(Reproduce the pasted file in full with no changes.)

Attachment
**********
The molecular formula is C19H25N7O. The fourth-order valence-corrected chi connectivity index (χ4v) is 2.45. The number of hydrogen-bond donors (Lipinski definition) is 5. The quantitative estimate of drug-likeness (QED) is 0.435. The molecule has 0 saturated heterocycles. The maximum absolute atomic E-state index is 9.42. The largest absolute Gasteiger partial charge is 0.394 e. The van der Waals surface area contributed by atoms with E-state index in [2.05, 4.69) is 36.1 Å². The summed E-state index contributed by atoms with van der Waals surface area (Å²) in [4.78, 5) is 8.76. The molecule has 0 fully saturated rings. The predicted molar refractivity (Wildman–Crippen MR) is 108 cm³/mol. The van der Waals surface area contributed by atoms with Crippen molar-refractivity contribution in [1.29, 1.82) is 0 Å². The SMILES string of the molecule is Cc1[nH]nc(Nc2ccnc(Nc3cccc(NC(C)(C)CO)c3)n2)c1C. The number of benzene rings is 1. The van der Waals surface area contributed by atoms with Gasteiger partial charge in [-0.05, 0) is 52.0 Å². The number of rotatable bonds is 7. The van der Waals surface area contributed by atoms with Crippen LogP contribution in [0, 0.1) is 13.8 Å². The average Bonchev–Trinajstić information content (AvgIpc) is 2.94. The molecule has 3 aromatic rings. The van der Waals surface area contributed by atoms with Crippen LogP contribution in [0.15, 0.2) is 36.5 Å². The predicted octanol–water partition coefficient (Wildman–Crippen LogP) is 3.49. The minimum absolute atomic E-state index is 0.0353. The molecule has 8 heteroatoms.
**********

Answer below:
The molecular formula is C19H25N7O. The fourth-order valence-corrected chi connectivity index (χ4v) is 2.45. The number of hydrogen-bond donors (Lipinski definition) is 5. The quantitative estimate of drug-likeness (QED) is 0.435. The molecule has 0 saturated heterocycles. The maximum absolute atomic E-state index is 9.42. The largest absolute Gasteiger partial charge is 0.394 e. The van der Waals surface area contributed by atoms with E-state index in [2.05, 4.69) is 36.1 Å². The summed E-state index contributed by atoms with van der Waals surface area (Å²) in [4.78, 5) is 8.76. The molecule has 0 fully saturated rings. The predicted molar refractivity (Wildman–Crippen MR) is 108 cm³/mol. The van der Waals surface area contributed by atoms with Crippen molar-refractivity contribution in [1.29, 1.82) is 0 Å². The SMILES string of the molecule is Cc1[nH]nc(Nc2ccnc(Nc3cccc(NC(C)(C)CO)c3)n2)c1C. The number of benzene rings is 1. The van der Waals surface area contributed by atoms with Gasteiger partial charge in [-0.05, 0) is 52.0 Å². The number of rotatable bonds is 7. The van der Waals surface area contributed by atoms with Crippen LogP contribution in [0, 0.1) is 13.8 Å². The average Bonchev–Trinajstić information content (AvgIpc) is 2.94. The molecule has 3 aromatic rings. The van der Waals surface area contributed by atoms with Crippen LogP contribution in [0.15, 0.2) is 36.5 Å². The predicted octanol–water partition coefficient (Wildman–Crippen LogP) is 3.49. The minimum absolute atomic E-state index is 0.0353. The molecule has 8 heteroatoms.